The Hongkong Telegraph.
Tuesday, May 3, 1910.
Newseries No. 8182
BOY SCOUTS FOR HONGKONG.
A FEEDER FOR THE VOLUNTEERS.
(Special to the "Hongkong Telegraph")
When one reads the Home papers and gets to realize the Important factor that General Baden-Powell is proving to be in Empire defence, one living out here can not but begin to wonder that the system of training of boys by the heroic soldier who fought so well in the Boer War has not been adopted in Hongkong. We in this Colony have to deplore the fact that the Volunteers as regards strength of rank and file are not up to the standard that one would expect. Year after year the inspecting General, while extolling the discipline and good work of the corps, has to say always a final word of regret that the ranks are so thin and their number so few. In respect of its Volunteer Corps, Hongkong compares very unfavourably with its neighbours. In Calcutta and Bombay, In Colombo, the Volunteering spirit is strong; in Singapore and the Straits Settlements generally it is no less true that
is manifested in the Volunteer corps than is the case in our Colony. Even in Shanghai, with its cosmopolitan crowd that make up the European population, the Volunteers are in the ascendant. The same remark can safely be applied to far Tientsin, where the voluntary soldiers did excellent service during the Boxer rising.
The main point is that incentive has to be given to the youths of Hongkong to make them desirous of preparing themselves, in a military sense, for the worst that can ensue in the matter of defending the territory in which they live and have their being. It is not at all improbable that General Baden-Powell will, in his forthcoming tour for the furtherance of his patriotic projects, pay a passing visit to Hongkong; and possibly his coming will result in the raising of a corps of Boy Scouts in this Colony. His activities at Home have met with the most marked success and the Boy Scouts are now a
POWER IN THE LAND.
The writer has never had the privilege of meeting General Baden-Powell, but has had the pleasure of being the guest of his kinsman, Sir Francis Powell, at his beautiful home in Argyleshire, and the latter, although he has devoted his gifts to art and not to soldiering, shares with him in his keen military sensibilities and the need of national defence. General Baden-Powell, as is generally known, has now resigned from the Army in order that he may devote his entire energies to the cause of the Boy Scouts. That he will not suffer in consequence is certain, and it is also a foregone conclusion that his efforts in the Colonies will prove as successful as they have been in England.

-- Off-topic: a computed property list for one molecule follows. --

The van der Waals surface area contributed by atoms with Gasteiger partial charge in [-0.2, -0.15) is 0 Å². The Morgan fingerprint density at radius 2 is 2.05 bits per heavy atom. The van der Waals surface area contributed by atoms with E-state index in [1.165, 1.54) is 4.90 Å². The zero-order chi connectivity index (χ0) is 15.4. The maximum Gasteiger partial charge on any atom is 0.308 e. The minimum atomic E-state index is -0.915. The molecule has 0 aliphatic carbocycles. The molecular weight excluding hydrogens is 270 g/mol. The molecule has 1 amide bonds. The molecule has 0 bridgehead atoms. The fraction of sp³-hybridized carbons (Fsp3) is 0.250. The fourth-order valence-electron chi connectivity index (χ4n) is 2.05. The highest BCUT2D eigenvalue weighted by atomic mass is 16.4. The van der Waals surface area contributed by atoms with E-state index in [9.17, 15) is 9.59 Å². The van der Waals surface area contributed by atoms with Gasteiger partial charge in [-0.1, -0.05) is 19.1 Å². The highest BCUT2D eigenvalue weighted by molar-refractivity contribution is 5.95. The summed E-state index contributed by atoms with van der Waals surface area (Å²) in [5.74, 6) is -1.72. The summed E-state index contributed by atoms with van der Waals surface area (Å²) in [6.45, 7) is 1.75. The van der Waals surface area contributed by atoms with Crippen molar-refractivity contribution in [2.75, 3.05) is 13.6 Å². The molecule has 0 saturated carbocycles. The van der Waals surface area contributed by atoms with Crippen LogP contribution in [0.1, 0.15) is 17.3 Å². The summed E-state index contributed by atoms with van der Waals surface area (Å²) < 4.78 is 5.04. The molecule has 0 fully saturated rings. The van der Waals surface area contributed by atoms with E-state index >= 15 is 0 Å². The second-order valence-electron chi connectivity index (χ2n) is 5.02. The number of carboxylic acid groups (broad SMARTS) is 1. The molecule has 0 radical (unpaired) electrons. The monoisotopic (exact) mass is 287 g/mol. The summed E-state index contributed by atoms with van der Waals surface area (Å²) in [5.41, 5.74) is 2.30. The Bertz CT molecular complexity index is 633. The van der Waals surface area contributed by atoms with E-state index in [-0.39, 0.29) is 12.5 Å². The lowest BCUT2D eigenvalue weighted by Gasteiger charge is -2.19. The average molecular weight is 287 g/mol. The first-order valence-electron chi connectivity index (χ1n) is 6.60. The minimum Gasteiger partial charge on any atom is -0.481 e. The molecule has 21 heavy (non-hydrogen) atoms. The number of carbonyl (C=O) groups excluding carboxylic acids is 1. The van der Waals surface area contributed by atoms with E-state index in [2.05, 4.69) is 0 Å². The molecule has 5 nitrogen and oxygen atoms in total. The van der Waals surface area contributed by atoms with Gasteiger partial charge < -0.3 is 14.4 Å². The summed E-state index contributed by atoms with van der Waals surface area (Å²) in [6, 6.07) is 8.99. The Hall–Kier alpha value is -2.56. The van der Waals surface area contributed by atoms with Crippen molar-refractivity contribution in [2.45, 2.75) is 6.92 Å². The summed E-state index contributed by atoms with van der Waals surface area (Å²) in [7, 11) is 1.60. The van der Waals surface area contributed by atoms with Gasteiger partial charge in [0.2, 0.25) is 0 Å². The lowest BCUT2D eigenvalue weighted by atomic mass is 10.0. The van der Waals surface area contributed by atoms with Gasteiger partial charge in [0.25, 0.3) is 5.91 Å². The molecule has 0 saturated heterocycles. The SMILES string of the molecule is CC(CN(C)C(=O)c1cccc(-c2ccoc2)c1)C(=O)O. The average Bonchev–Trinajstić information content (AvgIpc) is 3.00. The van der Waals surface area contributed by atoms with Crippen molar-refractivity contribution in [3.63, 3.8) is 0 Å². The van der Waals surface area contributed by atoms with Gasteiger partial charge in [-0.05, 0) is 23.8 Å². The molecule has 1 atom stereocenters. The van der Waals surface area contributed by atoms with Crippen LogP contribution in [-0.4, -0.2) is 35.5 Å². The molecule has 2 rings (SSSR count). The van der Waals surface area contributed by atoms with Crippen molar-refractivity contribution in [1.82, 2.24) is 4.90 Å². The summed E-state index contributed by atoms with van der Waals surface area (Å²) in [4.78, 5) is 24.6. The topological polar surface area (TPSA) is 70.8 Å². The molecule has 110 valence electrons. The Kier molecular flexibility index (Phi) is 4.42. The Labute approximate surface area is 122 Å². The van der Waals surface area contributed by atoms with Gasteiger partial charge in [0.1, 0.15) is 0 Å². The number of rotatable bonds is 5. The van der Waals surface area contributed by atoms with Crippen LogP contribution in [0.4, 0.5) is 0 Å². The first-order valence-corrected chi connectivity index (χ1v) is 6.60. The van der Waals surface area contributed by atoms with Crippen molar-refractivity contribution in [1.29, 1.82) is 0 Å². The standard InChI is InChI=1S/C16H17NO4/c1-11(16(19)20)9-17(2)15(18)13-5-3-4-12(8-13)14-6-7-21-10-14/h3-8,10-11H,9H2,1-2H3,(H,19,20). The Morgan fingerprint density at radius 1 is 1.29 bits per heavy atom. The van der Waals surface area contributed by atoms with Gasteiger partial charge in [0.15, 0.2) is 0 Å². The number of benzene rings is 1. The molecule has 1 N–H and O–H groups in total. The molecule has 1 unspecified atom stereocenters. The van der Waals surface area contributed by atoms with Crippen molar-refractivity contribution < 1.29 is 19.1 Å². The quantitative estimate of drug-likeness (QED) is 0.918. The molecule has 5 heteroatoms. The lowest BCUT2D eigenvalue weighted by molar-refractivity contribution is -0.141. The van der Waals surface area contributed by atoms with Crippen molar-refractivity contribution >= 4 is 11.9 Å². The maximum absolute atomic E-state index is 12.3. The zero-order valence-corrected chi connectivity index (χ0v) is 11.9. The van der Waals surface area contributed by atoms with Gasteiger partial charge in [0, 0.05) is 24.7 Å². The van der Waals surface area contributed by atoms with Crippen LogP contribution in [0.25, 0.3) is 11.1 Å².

We note that a movement is on foot for starting a corps of Boy Scouts in the Malay States. The Perak Pioneer remarks:-
Why should not Boy Scouts be started in Malaya? They are now quite familiar objects in England on any Saturday afternoon and it is quite evident that they have come to stay. But few people have anything but a very vague idea of the aims and objects of this movement originally initiated by General Sir R. Baden- Powell. So many think the General's idea is either to amuse the boy or make every boy a soldier; what he aims at is to make every boy a good citizen. 'Be prepared' is the motto of the Boy Scout. He is thought to take as his pattern the backwoodsman and explorer or to use a better simile for this country the planter and miner, all of whom have to depend on their own resources and be prepared for all kinds of accidents. A Boy Scout is taught to be self-reliant and not dependent on others. He is taught that it is better to play the game then look on at it. At home the organisation of those Scouts who are not connected with any existing organisation for boys is as follows:-
The smallest unit is the patrol, commanded by one of the boys themselves. Several patrols make up a Troop, commanded by a Scoutmaster, who must be over 18 years of age. All the Troops in a certain area are responsible to a local committee, formed of the Scoutmasters and gentlemen interested in work amongst boys and in scouting generally. The committee, in turn, is responsible to headquarters. Red tape is avoided as far as possible, and the utmost freedom and independence is allowed the various Troops. Each Troop can have its own particular headquarters and work in its own way, provided always that it is on the lines laid down in the official handbook. People sometimes ask whether it is a religious movement. It has just as much religion as the Scoutmasters like to put into it. The General recognises that character cannot be built up without religion, but the amount of it and the particular form it should take is left to the individual Troop. Thus you can have Troops attached to a particular church and included in the regular parochial organisation; you can have undenominational Troops, Jewish Troops, and so on. If a boy is keen and energetic, he has opportunities given him for learning a number of things, which cannot fail to be of use to him in after life. Apart from learning to keep his eyes open and 'be prepared' -in itself no small achievement- he can earn badges for ambulance work, signalling, cycling, map reading, and drawing, seamanship, bugling, and for knowledge of the stars, or of engineering, or a foreign language.
Not only would a scheme based on the above lines be a valuable assistance to our Volunteers, but it would keep our boys out of mischief and give them a taste of discipline, with that essential dash of romance in it that would prove to be a most salutary element in the training of the youth of the Colony.